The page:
Friday, 28 August 2015

Tires Can Wear Out Even If They Haven’t Gone Very Far

I recently had a conversation with Johan Jooste – dealer principal of a prime motor dealership, Group 1 Hyundai in South Africa. South Africa is known for its potholes and dangerous roads. We started talking about his experiences with clients buying used tyres – hence me sharing this article with you. Great advice!
If you must buy used tires to outfit your vehicle, there are some important points to consider before you take the plunge.

A tire begins to diminish the moment it leaves the assembly line. Its first hundred miles is the best it will offer and it’s downhill from there. Between six and 10 years, its rubber and internal components will begin to get the tire equivalent of hardening of the arteries, often called dry rot. Tires are like humans that way: They can degrade and weaken even if they haven’t gone very far or done much. Prime example: your grandmother’s 9-year-old car may only have 10,000 miles on the odometer, but it needs new tires.

Tire Age

The tire industry argues that it’s nearly impossible to accurately determine age-related damage. That’s because a tire that waits for its first owner in a carefully climate-controlled tire-company storage warehouse is in something like suspended animation. However, one left in the sun on display may be almost worn out inside before it’s mounted on a vehicle. And the ones I put in the cool crawl space under my house in garbage bags are somewhere in between. Still, some tire companies recommend tires that have been in service for 10 years be replaced.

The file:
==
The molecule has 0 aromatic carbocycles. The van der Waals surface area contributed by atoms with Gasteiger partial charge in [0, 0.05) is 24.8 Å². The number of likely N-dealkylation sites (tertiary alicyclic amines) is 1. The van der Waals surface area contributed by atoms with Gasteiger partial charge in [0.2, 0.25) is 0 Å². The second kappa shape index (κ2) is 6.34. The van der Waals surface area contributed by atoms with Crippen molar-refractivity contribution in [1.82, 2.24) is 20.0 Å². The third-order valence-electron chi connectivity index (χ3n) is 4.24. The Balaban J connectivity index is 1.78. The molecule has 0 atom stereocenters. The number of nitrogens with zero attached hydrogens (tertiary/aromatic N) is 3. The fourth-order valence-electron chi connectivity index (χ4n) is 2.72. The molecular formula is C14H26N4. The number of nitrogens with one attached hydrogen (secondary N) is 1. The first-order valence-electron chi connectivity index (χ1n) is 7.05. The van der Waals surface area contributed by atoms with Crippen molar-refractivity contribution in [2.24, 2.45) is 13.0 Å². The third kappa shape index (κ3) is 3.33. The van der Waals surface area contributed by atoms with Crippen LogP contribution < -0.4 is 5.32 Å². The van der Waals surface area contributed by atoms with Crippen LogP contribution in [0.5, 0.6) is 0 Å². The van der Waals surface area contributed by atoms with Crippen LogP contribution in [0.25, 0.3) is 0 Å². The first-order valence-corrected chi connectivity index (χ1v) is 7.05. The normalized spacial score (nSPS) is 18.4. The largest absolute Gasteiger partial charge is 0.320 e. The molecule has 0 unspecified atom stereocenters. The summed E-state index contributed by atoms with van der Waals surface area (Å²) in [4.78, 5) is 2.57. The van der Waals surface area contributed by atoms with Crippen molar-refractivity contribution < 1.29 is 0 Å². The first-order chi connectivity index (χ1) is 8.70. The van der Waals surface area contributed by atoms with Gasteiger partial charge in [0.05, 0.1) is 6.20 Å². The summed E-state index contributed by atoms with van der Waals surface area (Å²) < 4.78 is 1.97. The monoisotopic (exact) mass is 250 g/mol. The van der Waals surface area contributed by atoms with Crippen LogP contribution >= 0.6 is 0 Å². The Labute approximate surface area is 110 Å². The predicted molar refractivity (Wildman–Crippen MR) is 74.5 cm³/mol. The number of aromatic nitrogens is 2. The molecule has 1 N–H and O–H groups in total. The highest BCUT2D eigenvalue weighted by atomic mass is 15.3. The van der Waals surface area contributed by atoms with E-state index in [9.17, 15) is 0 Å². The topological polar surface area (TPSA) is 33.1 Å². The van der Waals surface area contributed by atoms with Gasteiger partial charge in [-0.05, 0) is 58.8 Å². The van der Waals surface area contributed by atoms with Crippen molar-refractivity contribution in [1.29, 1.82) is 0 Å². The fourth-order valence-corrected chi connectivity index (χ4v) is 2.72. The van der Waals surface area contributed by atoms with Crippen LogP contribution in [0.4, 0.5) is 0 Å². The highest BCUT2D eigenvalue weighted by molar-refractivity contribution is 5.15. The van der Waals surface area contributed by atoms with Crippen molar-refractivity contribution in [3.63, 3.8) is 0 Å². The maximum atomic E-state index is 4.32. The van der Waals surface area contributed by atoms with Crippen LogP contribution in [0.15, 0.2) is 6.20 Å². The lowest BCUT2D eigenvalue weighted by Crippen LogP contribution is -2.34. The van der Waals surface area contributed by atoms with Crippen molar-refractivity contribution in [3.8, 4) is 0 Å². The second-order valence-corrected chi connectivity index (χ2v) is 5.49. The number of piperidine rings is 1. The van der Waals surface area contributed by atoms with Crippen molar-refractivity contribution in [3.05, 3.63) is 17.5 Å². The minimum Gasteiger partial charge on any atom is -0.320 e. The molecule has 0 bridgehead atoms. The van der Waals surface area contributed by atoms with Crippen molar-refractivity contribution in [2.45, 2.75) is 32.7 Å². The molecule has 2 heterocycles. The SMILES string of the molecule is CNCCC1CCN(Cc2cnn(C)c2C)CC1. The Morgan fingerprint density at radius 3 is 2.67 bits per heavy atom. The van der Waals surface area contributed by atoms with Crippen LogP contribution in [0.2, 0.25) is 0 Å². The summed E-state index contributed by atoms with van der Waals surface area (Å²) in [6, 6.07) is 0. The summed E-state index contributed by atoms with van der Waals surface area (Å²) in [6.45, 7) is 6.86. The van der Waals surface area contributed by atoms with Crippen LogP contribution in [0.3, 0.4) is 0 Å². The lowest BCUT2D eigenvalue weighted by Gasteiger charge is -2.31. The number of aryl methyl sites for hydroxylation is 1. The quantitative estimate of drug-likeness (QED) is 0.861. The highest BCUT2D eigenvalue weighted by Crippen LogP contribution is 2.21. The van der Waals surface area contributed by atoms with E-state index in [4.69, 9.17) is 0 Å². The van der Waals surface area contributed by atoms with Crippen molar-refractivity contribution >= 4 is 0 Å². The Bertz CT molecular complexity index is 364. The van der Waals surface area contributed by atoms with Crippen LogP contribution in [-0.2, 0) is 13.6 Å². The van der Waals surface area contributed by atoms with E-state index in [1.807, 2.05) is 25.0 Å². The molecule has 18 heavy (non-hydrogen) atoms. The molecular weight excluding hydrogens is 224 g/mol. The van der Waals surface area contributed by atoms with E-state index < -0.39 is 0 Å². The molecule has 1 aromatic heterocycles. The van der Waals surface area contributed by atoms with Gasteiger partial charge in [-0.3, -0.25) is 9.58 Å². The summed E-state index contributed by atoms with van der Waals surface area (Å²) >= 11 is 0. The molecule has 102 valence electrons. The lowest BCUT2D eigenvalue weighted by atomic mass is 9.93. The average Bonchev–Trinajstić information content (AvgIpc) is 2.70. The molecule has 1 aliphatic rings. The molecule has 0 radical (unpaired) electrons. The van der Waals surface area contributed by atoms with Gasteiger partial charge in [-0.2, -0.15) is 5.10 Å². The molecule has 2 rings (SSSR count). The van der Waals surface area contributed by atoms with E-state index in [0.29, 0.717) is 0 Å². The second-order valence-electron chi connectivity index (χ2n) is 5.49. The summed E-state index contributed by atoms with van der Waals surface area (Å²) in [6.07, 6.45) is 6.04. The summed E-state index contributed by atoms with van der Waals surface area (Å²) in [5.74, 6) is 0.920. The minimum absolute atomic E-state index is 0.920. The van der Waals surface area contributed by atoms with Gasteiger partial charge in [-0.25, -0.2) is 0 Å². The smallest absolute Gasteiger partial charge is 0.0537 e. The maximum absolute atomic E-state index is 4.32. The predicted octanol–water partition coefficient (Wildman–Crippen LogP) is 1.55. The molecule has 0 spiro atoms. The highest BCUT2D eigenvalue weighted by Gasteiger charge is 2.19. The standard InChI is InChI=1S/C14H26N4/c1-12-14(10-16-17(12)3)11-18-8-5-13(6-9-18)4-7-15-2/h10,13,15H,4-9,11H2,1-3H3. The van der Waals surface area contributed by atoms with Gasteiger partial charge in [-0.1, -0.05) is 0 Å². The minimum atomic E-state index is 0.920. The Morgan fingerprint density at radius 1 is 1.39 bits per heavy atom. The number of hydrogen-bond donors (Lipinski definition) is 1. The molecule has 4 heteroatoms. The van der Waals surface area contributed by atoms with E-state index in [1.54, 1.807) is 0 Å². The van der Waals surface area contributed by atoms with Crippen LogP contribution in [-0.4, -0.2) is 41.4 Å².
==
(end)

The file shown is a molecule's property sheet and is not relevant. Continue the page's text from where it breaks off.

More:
Testing with a match

You can measure safety by using a regular five-centimetre match, which has a 3 – 4-millimetre sulphur tip. The tip should disappear from sight when the match is placed into the groove. Test at several points around the tyre. If the sulphur remains visible, the tread is not safe for winter driving. We recommend a minimum groove depth of 4 millimetres.


While there is no way to track the history of a used tire, it’s safe to assume the used tires likely was driven under inflated. Also, a used tire could have suffered significant damage from a pothole, been repaired improperly, or permanently damaged when being dismounted. Make sure to have the used tire properly inspected by a tire professional before purchase and installation.

If you’ve just acquired a used car and face otherwise untraceable issues with tire wear, handling, excessive noise or the like, check to make sure all four tires were produced at the same plant at about the same time. It’s ideal if the reference numbers of the tyres are identical on all four tires and, if applicable, the spare.
Tire companies, like the manufacturers of just about every other product, often make changes during production runs and sometimes produce the same product in multiple plants. A tire made a couple of years after — or in a different plant than — its otherwise visually identical sibling may have subtle but important differences.

Remember to check your spare tire. (You may find you don’t have one!) It’s possible to have a spare that’s never touched the ground but is so old that it should be thrown away. And finally, to ensure your tires are properly inflated, we suggests you check the tire pressure of all your tires (even the spare) monthly.

Sources: Article :

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